CIn Page, Marble Canyon and the Lake Powell region, tourism is a major contributor to the economy with more than two million visitors annually — and tourism season is beginning to ramp up. When a February landslide on US 89 closed off direct access to the area, the Arizona Department of Transportation made it a priority to keep traffic moving while coming up with solutions to the complex, long-term problem on the highway.
Immediately after the Feb. 20 landslide buckled the pavement on US 89 and cut off the direct route between Bitter Springs and Page, ADOT quickly established detour routes that were determined to be the safest, most efficient means to get to and from Page and southern Utah.
While fixing the damaged roadway on US 89 is ADOT’s top priority, an equally important task has been the need to communicate and raise awareness about the closure and the detour routes, particularly as the busy tourism season approaches.
The primary detour route to Page and the Lake Powell area is to travel east from US 89 on US 160 (Tuba City exit) for approximately 50 miles and northwest on State Route 98 for 65 miles, which is approximately 45 miles longer than the direct route. The route is marked as “US 89 Detour.”
“People believe that they can’t get to Page, which is definitely not true at all,” said Traci Varner, the general manager of the Page/Lake Powell Days Inn and Suites hotel on US 89. “The detour route is actually a pretty ride. It’s just a little out of the way, but it’s a beautiful ride.”
It’s important to note that US 89A is not affected by the closure. As an alternate to the primary detour route, motorists have the option to take northbound US 89A through Marble Canyon toward Fredonia to reconnect to US 89 in southern Utah. Also, beginning in mid-May, State Route 67, which provides access to the North Rim of Grand Canyon National Park, is expected to reopen after its annual winter shutdown.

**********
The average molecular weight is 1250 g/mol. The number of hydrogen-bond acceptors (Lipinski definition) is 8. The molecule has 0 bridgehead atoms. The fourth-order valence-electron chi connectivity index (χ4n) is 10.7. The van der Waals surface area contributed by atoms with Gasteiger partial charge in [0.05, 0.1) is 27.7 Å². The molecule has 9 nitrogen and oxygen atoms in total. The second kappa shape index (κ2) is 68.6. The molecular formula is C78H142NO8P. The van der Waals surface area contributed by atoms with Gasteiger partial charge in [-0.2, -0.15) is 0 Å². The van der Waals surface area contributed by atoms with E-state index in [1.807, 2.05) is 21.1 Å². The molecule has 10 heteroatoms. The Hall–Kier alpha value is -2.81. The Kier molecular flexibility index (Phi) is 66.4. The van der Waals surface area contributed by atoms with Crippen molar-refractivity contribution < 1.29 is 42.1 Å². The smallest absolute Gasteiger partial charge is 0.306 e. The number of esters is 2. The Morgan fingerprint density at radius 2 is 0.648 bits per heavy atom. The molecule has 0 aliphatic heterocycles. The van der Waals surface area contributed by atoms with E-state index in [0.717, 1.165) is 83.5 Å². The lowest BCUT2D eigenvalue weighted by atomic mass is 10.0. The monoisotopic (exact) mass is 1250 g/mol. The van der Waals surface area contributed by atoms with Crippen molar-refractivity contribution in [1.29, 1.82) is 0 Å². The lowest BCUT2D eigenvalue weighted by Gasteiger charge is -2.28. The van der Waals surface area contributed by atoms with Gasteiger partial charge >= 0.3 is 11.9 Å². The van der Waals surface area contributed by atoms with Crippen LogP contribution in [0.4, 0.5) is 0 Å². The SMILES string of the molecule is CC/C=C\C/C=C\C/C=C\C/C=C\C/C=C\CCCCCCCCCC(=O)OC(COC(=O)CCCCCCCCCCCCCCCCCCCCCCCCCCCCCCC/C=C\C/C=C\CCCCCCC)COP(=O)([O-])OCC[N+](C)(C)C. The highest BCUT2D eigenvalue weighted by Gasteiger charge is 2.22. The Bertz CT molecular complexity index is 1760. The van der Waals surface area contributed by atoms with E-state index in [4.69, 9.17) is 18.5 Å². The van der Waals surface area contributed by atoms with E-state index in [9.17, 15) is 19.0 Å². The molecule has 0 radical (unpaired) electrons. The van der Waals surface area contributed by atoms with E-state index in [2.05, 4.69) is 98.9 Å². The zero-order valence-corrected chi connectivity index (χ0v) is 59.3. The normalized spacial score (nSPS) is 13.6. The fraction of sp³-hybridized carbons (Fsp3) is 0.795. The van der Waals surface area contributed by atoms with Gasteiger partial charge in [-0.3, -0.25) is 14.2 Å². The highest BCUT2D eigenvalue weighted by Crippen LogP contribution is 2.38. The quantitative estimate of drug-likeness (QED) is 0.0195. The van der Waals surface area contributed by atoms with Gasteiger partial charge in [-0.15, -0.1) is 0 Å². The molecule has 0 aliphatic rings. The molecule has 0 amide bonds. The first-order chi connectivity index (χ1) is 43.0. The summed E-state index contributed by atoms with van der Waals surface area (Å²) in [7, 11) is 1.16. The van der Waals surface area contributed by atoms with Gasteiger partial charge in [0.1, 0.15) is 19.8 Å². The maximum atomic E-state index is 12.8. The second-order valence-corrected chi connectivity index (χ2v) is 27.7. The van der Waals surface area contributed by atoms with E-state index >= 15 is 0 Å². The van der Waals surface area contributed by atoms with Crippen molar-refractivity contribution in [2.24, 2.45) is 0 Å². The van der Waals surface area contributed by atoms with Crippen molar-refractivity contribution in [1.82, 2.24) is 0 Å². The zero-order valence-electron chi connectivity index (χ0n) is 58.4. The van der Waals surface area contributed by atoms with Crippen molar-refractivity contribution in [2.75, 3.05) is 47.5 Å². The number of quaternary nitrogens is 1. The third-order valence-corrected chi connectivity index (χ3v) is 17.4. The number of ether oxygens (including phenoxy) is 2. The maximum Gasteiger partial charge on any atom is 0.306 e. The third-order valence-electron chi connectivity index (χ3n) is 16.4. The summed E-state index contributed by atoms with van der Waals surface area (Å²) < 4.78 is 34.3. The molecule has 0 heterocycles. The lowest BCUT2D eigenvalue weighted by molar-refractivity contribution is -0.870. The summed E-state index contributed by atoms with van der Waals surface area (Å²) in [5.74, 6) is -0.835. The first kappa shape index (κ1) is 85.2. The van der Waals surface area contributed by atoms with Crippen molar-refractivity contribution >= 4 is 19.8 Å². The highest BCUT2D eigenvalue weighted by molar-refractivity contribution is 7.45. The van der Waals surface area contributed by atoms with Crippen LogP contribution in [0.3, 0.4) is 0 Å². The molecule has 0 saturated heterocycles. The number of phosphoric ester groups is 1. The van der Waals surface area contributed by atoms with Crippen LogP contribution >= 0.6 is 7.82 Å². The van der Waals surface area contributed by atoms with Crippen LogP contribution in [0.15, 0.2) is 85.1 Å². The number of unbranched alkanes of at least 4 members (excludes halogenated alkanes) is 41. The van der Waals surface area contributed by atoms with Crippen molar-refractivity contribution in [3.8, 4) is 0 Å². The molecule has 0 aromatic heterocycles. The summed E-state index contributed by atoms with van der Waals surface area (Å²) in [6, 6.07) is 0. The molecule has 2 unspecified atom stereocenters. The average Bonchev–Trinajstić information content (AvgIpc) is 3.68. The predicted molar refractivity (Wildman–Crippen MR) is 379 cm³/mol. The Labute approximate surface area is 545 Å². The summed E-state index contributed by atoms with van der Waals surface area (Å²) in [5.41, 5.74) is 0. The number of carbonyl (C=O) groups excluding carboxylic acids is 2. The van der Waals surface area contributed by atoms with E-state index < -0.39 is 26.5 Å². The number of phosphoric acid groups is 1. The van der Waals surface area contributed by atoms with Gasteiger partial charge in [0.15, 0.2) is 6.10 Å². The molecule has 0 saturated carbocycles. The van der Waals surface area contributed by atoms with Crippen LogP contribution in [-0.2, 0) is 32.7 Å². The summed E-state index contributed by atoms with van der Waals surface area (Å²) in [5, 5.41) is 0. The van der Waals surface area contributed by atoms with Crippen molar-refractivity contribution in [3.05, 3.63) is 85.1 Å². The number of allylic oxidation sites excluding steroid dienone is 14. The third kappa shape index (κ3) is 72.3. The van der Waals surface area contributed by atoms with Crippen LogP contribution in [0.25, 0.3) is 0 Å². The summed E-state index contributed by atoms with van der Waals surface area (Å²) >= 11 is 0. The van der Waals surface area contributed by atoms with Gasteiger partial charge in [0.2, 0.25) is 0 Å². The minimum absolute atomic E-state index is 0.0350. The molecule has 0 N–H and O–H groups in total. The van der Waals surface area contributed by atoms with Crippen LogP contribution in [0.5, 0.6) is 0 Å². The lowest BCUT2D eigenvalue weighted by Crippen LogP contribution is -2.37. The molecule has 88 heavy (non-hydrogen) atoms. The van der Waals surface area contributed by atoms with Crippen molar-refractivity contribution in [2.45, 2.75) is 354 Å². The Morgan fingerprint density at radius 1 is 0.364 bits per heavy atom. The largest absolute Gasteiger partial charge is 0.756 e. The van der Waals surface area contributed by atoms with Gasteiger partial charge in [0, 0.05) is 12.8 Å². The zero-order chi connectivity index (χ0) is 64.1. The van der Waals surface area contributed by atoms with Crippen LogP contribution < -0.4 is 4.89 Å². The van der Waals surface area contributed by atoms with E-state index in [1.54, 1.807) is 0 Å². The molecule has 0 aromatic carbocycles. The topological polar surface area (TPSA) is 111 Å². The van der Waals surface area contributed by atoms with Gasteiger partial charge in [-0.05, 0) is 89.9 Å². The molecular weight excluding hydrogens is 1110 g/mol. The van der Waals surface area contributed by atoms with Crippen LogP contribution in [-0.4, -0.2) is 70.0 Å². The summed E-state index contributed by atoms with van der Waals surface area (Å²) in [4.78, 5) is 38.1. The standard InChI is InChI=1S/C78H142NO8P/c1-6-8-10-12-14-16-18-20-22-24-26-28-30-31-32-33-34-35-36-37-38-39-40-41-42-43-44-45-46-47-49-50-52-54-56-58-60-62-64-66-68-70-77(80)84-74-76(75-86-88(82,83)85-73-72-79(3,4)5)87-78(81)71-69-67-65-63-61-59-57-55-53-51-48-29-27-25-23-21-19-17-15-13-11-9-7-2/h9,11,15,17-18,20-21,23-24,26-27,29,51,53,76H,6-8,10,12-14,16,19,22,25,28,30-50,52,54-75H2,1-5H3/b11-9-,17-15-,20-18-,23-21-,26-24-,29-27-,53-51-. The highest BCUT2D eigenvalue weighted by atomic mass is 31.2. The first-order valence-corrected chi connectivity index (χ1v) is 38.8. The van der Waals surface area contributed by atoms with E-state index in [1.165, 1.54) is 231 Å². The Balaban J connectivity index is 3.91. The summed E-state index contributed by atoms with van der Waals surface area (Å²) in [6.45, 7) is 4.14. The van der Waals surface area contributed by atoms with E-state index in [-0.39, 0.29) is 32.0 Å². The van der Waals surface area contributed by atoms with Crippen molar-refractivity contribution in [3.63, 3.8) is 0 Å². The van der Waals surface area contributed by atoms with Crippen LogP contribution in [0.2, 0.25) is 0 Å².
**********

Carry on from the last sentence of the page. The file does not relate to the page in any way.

“We are all making sure we are going to make the best of it and find the silver lining of what’s going on here and be able to communicate correctly with people,” said Colorado River Discovery Operations Manager Korey Seyler, whose rafting company is now dropping off visitors at the Glen Canyon River Dam area, instead of Lees Ferry because of the closure between Bitter Springs and Page.
While it may take a little longer for people to travel to Page and Lake Powell, it hasn’t dampened the spirits. According to Roy Boughton, the executive director of the Page/Lake Powell Chamber of Commerce, Page and other northern Arizona communities affected by the unexpected closure are making the best of the situation.
“The landslide that inhaled US 89 has really energized the people of Page,” said Boughton. “The first reaction was surprise. There seemed to be some negativity or worry about it. Then people start to get together and they are repeating words like ‘make lemonade.’”
ADOT is currently conducting a geotechnical investigation at the US 89 landslide site, which is the first phase of the solution. Crews are monitoring the stability of the slope and the ultimate repair of the highway will be based on the results of the geotechnical investigation. Efforts also continue on exploring the use of Navajo Route 20 as a temporary detour route while US 89 repairs are addressed.
ADOT launched a Web page (www.azdot.gov/us89) dedicated to keeping the public informed with the latest news, alternate routes, and up-to-date videos and photos of the roadway damage on US 89.
Congresswoman Visits Area
Friday afternoon, U.S. Rep. Ann Kirkpatrick, D-Ariz., joined Arizona Department of Transportation officials on a tour of the U.S. Highway 89 collapse site in northern Arizona.
District One’s Kirkpatrick, who is a member of the House Transportation and Infrastructure Committee, wrote a letter in February urging the U.S. Department of Transportation to support ADOT’s request for emergency assistance. In March, the federal agency released $2 million for initial emergency repairs and the process is moving forward.
In addition to the U.S. 89 tour, Kirkpatrick visited a Tuba City detention center and met with educators and students at an elementary school in Bodaway-Gap. The visits wrapped up a weeklong tour across District One, which started Monday at the Marana Aerospace Solutions facility, the Marana Food Bank and the Sanofi-aventis Research Center in Oro Valley’s Innovation Park.